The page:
With 2015 nearly in the books and their tenth anniversary looming around the corner in 2016, Moncton rock band The Motorleague is feeling a tad nostalgic.
“It’s dizzying when you stop and think that we’ve been doing this for almost 10 years now,” Motorleague guitarist Nathan Jones says. “So much has changed, both personally and professionally. We’ve been fortunate to maintain a dedicated group of fans, but I also think there is a good portion of people that have moved onto other acts, which I think every band sees happen to a certain degree. We just keep our heads down and do what we do.”
“We’ve been so lucky to have a great network of support, both here at home and on the road. We have big fans in both places,” vocalist-guitarist Don Levandier says. “I would say we have been blessed well above average as far as people taking care of the band goes. There has been a lot of good karma that has come back on the band, which has made us feel lucky beyond words. There can be a lot of challenges and sacrifices that go along with the decision to be a part of a band.”
While Jones and Levandier each contemplate the bigger picture of the last decade of the Motorleague’s existence, he also acknowledges that 2015 has been particularly good for the group.
This past October, the band released their third full-length effort, Holding Patterns, and subsequently embarked on a cross-country tour that saw the group supporting American hard rock band Godsmack for three dates, followed by their own headlining shows throughout Ontario and Western Canada.
Amassing a fanbase in today’s day and age is no task for the weak. It often takes bands years of dedicated touring, playing random cities to occasionally less then enthusiastic crowds, before the group starts reaping the reward of their hard work.
Asked if the group sees the needle of success moving in a positive way, Levandier says they are seeing their years of hard work coming to fruition, but also acknowledges that the playing field is shifting as well.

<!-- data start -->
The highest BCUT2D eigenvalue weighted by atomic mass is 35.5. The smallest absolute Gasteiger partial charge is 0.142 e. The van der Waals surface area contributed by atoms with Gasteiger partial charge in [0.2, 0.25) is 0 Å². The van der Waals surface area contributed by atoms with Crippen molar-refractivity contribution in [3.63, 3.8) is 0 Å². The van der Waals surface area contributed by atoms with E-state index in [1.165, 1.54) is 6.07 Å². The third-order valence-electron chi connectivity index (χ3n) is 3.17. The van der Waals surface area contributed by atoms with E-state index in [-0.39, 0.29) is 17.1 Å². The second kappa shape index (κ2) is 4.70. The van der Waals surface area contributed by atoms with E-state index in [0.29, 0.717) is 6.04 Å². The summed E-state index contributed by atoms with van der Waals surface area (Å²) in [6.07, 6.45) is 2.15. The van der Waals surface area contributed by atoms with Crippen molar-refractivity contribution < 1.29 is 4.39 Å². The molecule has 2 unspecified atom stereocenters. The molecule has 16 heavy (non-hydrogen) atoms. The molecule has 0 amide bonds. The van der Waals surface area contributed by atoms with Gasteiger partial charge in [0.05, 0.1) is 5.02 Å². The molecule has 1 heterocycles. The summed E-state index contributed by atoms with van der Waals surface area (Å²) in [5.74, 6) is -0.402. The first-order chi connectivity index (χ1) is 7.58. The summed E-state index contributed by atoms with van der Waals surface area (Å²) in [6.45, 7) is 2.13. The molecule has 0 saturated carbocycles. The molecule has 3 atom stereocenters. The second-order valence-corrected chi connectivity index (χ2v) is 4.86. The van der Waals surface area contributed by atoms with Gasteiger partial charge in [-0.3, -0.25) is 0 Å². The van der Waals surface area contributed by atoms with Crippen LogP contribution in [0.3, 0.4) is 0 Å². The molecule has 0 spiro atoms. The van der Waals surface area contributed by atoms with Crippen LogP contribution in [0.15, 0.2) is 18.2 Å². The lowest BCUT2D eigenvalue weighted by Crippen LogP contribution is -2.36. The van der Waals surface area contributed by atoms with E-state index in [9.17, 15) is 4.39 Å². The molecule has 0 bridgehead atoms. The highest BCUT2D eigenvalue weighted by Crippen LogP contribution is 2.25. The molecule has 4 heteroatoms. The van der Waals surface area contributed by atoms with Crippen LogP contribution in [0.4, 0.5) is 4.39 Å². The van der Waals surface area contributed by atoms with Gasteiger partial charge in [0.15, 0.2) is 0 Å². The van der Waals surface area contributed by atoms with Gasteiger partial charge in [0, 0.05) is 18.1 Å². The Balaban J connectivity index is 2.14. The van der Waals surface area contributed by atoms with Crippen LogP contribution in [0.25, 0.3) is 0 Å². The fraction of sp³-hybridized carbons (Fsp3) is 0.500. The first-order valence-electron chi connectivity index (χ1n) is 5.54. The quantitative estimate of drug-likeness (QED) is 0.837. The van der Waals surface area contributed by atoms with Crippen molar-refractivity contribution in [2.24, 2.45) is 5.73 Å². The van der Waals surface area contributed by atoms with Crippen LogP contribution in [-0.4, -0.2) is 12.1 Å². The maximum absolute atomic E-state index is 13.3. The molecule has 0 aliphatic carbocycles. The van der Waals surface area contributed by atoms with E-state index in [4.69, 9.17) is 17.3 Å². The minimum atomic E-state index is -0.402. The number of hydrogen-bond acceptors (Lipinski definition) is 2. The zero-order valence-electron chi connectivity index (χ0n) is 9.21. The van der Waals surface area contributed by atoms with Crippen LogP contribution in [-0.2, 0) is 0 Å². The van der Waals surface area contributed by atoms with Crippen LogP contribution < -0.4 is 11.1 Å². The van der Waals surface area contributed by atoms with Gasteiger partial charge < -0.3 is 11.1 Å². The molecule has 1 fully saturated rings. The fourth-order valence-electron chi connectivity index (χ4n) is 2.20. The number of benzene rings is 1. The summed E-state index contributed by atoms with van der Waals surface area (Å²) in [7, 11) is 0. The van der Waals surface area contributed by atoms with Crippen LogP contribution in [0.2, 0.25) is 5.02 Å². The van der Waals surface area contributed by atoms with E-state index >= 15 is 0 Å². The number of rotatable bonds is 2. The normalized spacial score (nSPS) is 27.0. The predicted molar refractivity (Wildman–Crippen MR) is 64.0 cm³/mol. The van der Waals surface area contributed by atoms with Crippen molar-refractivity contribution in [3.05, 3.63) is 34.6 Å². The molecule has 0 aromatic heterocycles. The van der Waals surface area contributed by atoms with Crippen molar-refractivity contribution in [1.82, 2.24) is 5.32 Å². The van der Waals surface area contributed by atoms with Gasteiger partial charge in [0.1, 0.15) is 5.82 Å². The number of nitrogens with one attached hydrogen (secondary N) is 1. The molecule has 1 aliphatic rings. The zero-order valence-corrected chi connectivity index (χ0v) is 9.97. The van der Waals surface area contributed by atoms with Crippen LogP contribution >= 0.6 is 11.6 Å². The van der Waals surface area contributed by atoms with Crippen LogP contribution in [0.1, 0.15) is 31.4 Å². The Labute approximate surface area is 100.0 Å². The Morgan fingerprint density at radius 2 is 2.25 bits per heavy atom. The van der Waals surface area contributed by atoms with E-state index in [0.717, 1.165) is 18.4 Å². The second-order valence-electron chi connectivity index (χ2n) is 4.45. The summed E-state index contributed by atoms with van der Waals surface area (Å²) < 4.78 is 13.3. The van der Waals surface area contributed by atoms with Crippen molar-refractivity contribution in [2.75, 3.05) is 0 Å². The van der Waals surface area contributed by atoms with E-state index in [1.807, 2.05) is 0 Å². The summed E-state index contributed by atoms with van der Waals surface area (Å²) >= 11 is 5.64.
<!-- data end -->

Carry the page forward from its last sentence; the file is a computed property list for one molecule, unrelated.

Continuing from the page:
“It definitely feels as though we are moving ahead and making headway. The gauge is changing too though. It is like we reach the top of one scale and move onto the bottom of the next one. In some ways, it is like a never-ending field we have to conquer, but the good thing is, we are definitely seeing progress along the way.”
The process of writing and recording Holding Patterns was relatively quick. The Motorleague went into the studio with producer Eric Ratz (Billy Talent, Big Wreck) armed with almost three-dozen songs. Once the group narrowed the track list down, they began the process of recording, which both Jones and Levandier admit was an eye-opening process.
“It certainly was humbling to work with Eric,” Jones says. “He was looking for perfection and really drove that point home. We spent almost three weeks just recording guitars, trying different setups to find the sound that worked best for that particular song.”
“We felt relatively ready at the outset of making this album, based on our prior studio experiences,” Levandier says. “Eric brought a machine-level precision to the recording process.”
Of course, virtually any process associated with the group – touring and recording among them – wouldn’t have gone as smoothly had it not been for the solid bonds of friendship between the four members of the group.
Rounded out by bassist Shawn Chiasson and drummer Francis Landry, the current lineup of The Motorleague is, by Levandier’s account, the most stable and versatile membership of the band’s career.
“The four of us enjoy making music together. It’s very much the same as when you have a kindred relationship with someone; it goes beyond words, but you know it just feels right. When you’re staring down routine eight-hour drives in a van together, it’s important that you have personalities that complement each other. I feel that is something that we have here,” he says.
“It’s a good place to be.”
What: The Motorleague with guests The Bricklins and Lionsault
When: Sunday Dec. 27, 8 p.m.
Where: The Tide & Boar Ballroom, 700 Main St., Moncton
Tickets are $10 plus service charge. Advance tickets are available online at www.tideandboar.com/music